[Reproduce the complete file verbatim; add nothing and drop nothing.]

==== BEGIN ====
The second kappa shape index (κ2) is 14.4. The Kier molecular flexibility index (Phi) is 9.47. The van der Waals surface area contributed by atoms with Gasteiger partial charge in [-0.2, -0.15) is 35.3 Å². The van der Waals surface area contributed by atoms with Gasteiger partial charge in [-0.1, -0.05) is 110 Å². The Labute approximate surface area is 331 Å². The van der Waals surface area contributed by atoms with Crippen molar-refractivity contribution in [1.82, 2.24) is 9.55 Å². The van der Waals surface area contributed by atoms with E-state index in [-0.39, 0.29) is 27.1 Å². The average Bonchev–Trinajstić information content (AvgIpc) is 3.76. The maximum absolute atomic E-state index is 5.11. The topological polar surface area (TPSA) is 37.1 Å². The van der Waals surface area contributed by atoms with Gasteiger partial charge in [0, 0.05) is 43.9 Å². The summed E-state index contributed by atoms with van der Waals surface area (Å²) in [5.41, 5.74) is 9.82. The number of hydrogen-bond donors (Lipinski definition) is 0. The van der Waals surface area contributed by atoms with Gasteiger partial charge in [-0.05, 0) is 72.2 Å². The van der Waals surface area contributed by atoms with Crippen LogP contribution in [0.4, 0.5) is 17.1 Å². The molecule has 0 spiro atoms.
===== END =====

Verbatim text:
The second kappa shape index (κ2) is 14.4. The Kier molecular flexibility index (Phi) is 9.47. The van der Waals surface area contributed by atoms with Gasteiger partial charge in [-0.2, -0.15) is 35.3 Å². The van der Waals surface area contributed by atoms with Gasteiger partial charge in [-0.1, -0.05) is 110 Å². The Labute approximate surface area is 331 Å². The van der Waals surface area contributed by atoms with Crippen molar-refractivity contribution in [1.82, 2.24) is 9.55 Å². The van der Waals surface area contributed by atoms with E-state index in [-0.39, 0.29) is 27.1 Å². The average Bonchev–Trinajstić information content (AvgIpc) is 3.76. The maximum absolute atomic E-state index is 5.11. The topological polar surface area (TPSA) is 37.1 Å². The van der Waals surface area contributed by atoms with Gasteiger partial charge in [0, 0.05) is 43.9 Å². The summed E-state index contributed by atoms with van der Waals surface area (Å²) in [5.41, 5.74) is 9.82. The number of hydrogen-bond donors (Lipinski definition) is 0. The van der Waals surface area contributed by atoms with Gasteiger partial charge in [-0.05, 0) is 72.2 Å². The van der Waals surface area contributed by atoms with Crippen LogP contribution in [0.4, 0.5) is 17.1 Å². The molecule has 0 spiro atoms.